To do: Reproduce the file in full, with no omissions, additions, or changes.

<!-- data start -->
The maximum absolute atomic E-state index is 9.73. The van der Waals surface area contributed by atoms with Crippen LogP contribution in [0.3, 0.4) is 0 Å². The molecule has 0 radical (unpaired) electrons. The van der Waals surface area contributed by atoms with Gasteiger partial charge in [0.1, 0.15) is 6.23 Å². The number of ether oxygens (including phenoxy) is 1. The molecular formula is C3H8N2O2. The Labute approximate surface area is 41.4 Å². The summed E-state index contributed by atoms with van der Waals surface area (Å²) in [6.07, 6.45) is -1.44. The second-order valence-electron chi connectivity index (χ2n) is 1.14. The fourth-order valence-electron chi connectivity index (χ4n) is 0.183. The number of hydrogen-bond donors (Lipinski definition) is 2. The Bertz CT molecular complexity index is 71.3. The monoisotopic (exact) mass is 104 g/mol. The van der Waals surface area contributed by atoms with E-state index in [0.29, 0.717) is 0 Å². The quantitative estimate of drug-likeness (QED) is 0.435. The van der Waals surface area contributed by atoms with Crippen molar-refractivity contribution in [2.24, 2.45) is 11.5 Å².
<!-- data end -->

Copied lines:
The maximum absolute atomic E-state index is 9.73. The van der Waals surface area contributed by atoms with Crippen LogP contribution in [0.3, 0.4) is 0 Å². The molecule has 0 radical (unpaired) electrons. The van der Waals surface area contributed by atoms with Gasteiger partial charge in [0.1, 0.15) is 6.23 Å². The number of ether oxygens (including phenoxy) is 1. The molecular formula is C3H8N2O2. The Labute approximate surface area is 41.4 Å². The summed E-state index contributed by atoms with van der Waals surface area (Å²) in [6.07, 6.45) is -1.44. The second-order valence-electron chi connectivity index (χ2n) is 1.14. The fourth-order valence-electron chi connectivity index (χ4n) is 0.183. The number of hydrogen-bond donors (Lipinski definition) is 2. The Bertz CT molecular complexity index is 71.3. The monoisotopic (exact) mass is 104 g/mol. The van der Waals surface area contributed by atoms with E-state index in [0.29, 0.717) is 0 Å². The quantitative estimate of drug-likeness (QED) is 0.435. The van der Waals surface area contributed by atoms with Crippen molar-refractivity contribution in [2.24, 2.45) is 11.5 Å².